In 1991, while guiding a small group in Yellowstone National Park, I tried to describe walking outside as the sun rose one February morning near Old Faithful:

Morning light pours over the hills, reflecting off the frost in a blinding cloud of diamonds. Elk and bison shake snow off their backs, stirring after a long night’s chill. Duck and geese stretch and preen. Billows of geyser steam hover and settle, creating dense, lacy patterns on bowed pine branches. Yellowstone tastes of winter magic.”

Summer and Winter

To me, Yellowstone isn’t a great treat in summer. Yes, the combination of animal and geothermal activity is unique – but this year there were close to three million visitors, June to August. That’s too many vehicles and frowning faces jammed along narrow roads.

Winter is totally different. First, there’s almost no traffic (no bears either, although they may peep out of their dens in January). The only road that’s kept plowed runs east from Mammoth in the northwest to Cooke City, where it dead ends. All other roads are snow-covered and accessible by snowmobile, snowcoach (enclosed and heated tracked vehicles), or on skis or snowshoes.

Yellowstone’s winter is created for superlatives. No other place in the world has such an inspiring combination of wildlife and wild geology. It’s rich in history; has spectacular mountain scenery; and the park’s 2.2 million acres are yours without crowds or pollution.

Getting There

Yellowstone is located in the northwest corner of Wyoming, with little extensions north into Montana and west into Idaho.

To enter the park, you can travel north from Jackson Hole; west from Cody, Wyoming; or east from West Yellowstone, Montana. My favorite (fourth) route is east from Bozeman to Livingston; south through the Paradise Valley; pass through the sleepy town of Gardiner; and drive up to Mammoth Hot Springs, where you can overnight at the venerable Mammoth Hot Springs Hotel, with elk grazing outside the ground floor windows.

Using Mammoth as a base, you can drive toward Cooke City, with a lot of photos stops for wildlife in the Lamar Valley, and then backtrack.

Heading South

From Mammoth you can get to Old Faithful by snowcoach or snowmobile, sight-seeing, skiing, and snowshoeing along the way. Norris Geyser Basin and the jaw-dropping Canyon of the Yellowstone River, with ice-laden and thunderous falls, are natural stops.

The center of the park is a volcanic crater, 40 miles across, with the world’s greatest concentration of geothermal features: geysers and fumaroles, mud pots and hot pools. One of my favorite Yellowstone memories is a morning ski on a snow-covered wooden boardwalk, watching a bison standing above a steam vent, basking in the warm air billowing around his belly.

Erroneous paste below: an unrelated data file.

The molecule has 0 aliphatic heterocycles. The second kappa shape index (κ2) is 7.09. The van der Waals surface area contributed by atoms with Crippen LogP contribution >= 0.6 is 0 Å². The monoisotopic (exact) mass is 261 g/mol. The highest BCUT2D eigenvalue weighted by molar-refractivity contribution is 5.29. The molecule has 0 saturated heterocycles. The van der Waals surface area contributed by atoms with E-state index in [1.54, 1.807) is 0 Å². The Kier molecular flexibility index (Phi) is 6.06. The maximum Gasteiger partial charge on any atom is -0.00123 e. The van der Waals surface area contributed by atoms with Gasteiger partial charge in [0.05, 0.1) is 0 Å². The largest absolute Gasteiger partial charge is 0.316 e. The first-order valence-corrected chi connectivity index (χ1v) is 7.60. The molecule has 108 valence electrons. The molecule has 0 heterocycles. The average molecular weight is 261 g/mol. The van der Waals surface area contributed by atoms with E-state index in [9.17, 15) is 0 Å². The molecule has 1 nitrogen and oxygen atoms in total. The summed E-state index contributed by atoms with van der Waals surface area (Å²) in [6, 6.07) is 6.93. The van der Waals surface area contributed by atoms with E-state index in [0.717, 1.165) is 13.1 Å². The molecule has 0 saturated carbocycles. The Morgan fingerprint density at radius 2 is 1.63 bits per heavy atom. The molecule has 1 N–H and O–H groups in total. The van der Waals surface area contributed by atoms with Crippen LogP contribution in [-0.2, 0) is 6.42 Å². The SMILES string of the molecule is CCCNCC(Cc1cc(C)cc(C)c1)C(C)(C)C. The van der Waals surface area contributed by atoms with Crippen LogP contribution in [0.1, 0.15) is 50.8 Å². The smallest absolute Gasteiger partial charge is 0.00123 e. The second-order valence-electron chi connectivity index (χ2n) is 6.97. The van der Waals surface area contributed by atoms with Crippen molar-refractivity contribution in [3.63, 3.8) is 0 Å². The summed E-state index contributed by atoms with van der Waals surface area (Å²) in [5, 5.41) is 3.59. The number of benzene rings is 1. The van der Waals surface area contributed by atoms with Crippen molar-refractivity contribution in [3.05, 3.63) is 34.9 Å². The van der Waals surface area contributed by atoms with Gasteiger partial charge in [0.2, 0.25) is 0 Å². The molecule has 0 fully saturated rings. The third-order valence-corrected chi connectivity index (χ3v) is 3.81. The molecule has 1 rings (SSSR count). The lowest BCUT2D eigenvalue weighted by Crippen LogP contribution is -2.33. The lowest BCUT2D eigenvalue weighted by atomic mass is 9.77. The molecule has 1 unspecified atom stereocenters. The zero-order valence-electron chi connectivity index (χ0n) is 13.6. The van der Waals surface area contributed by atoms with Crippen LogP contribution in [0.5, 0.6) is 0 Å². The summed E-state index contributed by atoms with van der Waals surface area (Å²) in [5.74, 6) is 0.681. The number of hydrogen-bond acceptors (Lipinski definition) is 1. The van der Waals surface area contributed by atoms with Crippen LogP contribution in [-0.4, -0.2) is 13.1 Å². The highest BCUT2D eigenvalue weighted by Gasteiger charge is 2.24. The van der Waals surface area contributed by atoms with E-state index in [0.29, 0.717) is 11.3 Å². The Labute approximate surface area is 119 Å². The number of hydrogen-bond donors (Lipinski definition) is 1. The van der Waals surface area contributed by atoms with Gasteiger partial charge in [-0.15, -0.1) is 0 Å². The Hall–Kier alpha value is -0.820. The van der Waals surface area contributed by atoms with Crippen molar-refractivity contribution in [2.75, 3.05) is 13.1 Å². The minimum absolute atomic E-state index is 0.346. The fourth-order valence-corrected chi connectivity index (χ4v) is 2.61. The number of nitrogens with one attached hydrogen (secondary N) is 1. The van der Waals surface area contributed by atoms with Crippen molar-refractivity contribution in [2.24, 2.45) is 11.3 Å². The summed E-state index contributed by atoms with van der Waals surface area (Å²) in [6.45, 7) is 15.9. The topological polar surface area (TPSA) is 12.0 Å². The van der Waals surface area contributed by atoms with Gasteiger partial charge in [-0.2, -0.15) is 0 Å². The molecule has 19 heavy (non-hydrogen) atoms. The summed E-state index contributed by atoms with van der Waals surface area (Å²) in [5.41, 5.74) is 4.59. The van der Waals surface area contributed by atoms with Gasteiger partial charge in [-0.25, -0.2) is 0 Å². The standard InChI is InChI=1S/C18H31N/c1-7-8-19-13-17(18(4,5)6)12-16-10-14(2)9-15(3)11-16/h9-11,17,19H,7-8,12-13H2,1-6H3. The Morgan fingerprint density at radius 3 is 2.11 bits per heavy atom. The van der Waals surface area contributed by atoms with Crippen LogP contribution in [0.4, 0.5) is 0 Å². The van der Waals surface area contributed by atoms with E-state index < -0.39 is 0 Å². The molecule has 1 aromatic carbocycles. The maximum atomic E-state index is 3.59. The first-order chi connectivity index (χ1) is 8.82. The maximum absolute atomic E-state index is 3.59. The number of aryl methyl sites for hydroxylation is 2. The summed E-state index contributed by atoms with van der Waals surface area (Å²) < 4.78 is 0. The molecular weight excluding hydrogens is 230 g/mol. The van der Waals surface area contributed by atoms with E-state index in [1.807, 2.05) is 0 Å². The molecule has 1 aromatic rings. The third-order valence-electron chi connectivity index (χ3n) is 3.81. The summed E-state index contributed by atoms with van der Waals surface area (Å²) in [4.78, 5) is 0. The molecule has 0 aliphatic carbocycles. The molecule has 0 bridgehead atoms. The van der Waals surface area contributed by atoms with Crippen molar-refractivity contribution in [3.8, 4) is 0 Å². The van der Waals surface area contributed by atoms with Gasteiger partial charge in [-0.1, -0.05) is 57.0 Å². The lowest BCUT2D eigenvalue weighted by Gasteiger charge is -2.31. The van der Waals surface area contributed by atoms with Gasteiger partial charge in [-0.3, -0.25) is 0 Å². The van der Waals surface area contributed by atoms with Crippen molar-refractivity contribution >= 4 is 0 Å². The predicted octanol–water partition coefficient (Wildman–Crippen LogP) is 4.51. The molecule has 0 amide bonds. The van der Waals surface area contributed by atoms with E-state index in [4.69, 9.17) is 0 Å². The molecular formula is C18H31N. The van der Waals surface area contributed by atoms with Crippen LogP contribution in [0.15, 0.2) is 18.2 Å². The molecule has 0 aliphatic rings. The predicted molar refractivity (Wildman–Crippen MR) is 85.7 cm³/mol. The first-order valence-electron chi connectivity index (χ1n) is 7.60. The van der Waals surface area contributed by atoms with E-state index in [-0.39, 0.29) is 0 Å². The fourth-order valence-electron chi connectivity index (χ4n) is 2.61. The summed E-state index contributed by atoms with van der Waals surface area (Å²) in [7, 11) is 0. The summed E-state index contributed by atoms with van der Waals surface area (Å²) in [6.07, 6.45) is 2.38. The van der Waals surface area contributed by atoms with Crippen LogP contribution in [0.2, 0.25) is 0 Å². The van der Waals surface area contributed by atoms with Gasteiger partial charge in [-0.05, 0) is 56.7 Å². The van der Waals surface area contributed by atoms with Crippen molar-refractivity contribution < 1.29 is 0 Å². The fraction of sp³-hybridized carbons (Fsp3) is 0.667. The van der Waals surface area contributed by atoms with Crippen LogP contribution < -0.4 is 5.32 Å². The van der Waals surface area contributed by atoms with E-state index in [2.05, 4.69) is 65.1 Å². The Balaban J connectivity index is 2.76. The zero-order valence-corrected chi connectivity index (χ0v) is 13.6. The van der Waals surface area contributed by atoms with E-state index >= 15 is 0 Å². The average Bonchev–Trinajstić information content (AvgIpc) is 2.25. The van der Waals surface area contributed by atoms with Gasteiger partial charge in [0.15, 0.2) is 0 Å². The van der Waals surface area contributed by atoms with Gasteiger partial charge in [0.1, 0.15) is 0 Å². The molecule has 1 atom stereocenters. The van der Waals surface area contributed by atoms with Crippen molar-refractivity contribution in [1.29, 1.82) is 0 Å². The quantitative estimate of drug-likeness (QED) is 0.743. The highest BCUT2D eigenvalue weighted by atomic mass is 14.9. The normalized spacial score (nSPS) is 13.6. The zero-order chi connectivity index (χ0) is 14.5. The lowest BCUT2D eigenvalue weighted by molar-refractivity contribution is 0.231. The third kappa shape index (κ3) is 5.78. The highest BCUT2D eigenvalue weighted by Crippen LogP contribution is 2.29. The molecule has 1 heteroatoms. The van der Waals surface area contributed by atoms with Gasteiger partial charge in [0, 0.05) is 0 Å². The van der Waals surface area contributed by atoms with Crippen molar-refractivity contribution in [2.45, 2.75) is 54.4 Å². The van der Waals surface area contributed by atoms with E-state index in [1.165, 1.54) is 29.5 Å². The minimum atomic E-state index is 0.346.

Snowpack around Mammoth can be thin, but Old Faithful has reliable conditions and all kinds of good trails. You’re guaranteed to see lots of elk and bison, maybe coyotes, possibly wolves.


In winter, bison are relatively indifferent to humans, since they’re intent on scarce forage and surviving sometimes bitter cold, but it’s not something to count on. I’ve skied within feet of a bison, on a narrow trail with a cliff to one side and sheer drop on the other. We came around a corner and there they were. We carefully didn’t make eye contact with the cows and calves that plodded toward us, and I could hear muttered prayers from the other skiers (my teeth were chattering too hard to enunciate).

Of all the times I’ve visited Old Faithful, the most indelible and endearing memory isn’t a glorious streamside tour, two feet of light fresh snow, or being mock-charged by a bull elk. It’s the smiles on three kids’ faces as one cold morning they dropped tablets of food coloring in glasses of hot water, ran outside the Snow Lodge, and threw them in the air! It was a cold morning, and the droplets turned into rainbows of frozen mist – blue, red, green – that slowly drifted in the breeze and disappeared. So a half-dozen of us adults did the same thing.

Now, that’s magic.


The Mammoth Hotel and the Old Faithful Snow Lodge provide Yellowstone’s only winter accommodations and dining other than yurt village/guide service Yellowstone Expeditions ( They typically open for the season mid-December 20th through early March.

You can book accommodations by contacting Yellowstone National Park Lodges ( For a snowcoach tour, I’d recommend Yellowstone Alpen Guides in West Yellowstone (, especially if you want skiing or snowshoeing.

One Comment

  1. Yvette Cardozo says:

    First time I visited Yellowstone in winter was 1979 on a road trip with a friend. Managed to get pneumonia, collapsed while visiting (back then hardly anybody showed up in winter) and the staff put my friend and I up in a winter keeper’s cabin, then did a collection of who knows what pills and I spent a glorious week recuperating while skiing around the geyser. I went back a few times after that but the most memorable was a week spent guided winter camping, living in tents and skiing everywhere.

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